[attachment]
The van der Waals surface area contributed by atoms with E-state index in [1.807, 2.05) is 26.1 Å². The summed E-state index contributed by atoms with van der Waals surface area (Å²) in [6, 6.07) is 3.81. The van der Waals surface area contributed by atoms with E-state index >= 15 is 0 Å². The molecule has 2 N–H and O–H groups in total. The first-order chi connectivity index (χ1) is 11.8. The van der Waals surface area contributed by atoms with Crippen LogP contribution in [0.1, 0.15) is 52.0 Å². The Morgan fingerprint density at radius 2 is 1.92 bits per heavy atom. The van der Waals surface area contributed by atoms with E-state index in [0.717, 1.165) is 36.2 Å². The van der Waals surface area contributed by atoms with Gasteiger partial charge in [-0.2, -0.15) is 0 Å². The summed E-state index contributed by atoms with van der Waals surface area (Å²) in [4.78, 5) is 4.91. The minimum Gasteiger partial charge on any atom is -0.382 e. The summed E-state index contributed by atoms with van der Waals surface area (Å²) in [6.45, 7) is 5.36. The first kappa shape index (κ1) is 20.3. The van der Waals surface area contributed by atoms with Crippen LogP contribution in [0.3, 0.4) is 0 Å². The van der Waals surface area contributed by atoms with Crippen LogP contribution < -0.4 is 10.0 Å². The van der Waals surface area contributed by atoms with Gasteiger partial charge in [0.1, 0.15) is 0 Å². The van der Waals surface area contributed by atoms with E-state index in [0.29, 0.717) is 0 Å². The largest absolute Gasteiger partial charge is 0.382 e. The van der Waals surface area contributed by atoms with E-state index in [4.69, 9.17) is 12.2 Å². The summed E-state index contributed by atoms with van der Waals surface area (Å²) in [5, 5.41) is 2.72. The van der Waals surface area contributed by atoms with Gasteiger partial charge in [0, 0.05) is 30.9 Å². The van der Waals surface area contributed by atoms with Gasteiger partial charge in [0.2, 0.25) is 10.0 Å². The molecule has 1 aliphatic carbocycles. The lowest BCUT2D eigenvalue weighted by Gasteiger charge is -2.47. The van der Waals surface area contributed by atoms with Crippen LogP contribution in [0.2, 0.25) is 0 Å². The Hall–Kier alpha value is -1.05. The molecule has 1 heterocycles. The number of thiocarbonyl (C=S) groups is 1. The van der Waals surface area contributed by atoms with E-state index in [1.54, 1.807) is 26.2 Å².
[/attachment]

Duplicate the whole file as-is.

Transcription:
The van der Waals surface area contributed by atoms with E-state index in [1.807, 2.05) is 26.1 Å². The summed E-state index contributed by atoms with van der Waals surface area (Å²) in [6, 6.07) is 3.81. The van der Waals surface area contributed by atoms with E-state index >= 15 is 0 Å². The molecule has 2 N–H and O–H groups in total. The first-order chi connectivity index (χ1) is 11.8. The van der Waals surface area contributed by atoms with Crippen LogP contribution in [0.1, 0.15) is 52.0 Å². The Morgan fingerprint density at radius 2 is 1.92 bits per heavy atom. The van der Waals surface area contributed by atoms with E-state index in [0.717, 1.165) is 36.2 Å². The van der Waals surface area contributed by atoms with Gasteiger partial charge in [-0.2, -0.15) is 0 Å². The summed E-state index contributed by atoms with van der Waals surface area (Å²) in [4.78, 5) is 4.91. The minimum Gasteiger partial charge on any atom is -0.382 e. The summed E-state index contributed by atoms with van der Waals surface area (Å²) in [6.45, 7) is 5.36. The first kappa shape index (κ1) is 20.3. The van der Waals surface area contributed by atoms with Crippen LogP contribution in [0.3, 0.4) is 0 Å². The van der Waals surface area contributed by atoms with Crippen LogP contribution < -0.4 is 10.0 Å². The van der Waals surface area contributed by atoms with Gasteiger partial charge in [0.1, 0.15) is 0 Å². The van der Waals surface area contributed by atoms with E-state index in [0.29, 0.717) is 0 Å². The largest absolute Gasteiger partial charge is 0.382 e. The van der Waals surface area contributed by atoms with E-state index in [4.69, 9.17) is 12.2 Å². The summed E-state index contributed by atoms with van der Waals surface area (Å²) in [5, 5.41) is 2.72. The van der Waals surface area contributed by atoms with Gasteiger partial charge in [0, 0.05) is 30.9 Å². The van der Waals surface area contributed by atoms with Gasteiger partial charge in [0.2, 0.25) is 10.0 Å². The molecule has 1 aliphatic carbocycles. The lowest BCUT2D eigenvalue weighted by Gasteiger charge is -2.47. The van der Waals surface area contributed by atoms with Crippen LogP contribution in [0.2, 0.25) is 0 Å². The Hall–Kier alpha value is -1.05. The molecule has 1 heterocycles. The number of thiocarbonyl (C=S) groups is 1. The van der Waals surface area contributed by atoms with E-state index in [1.54, 1.807) is 26.2 Å².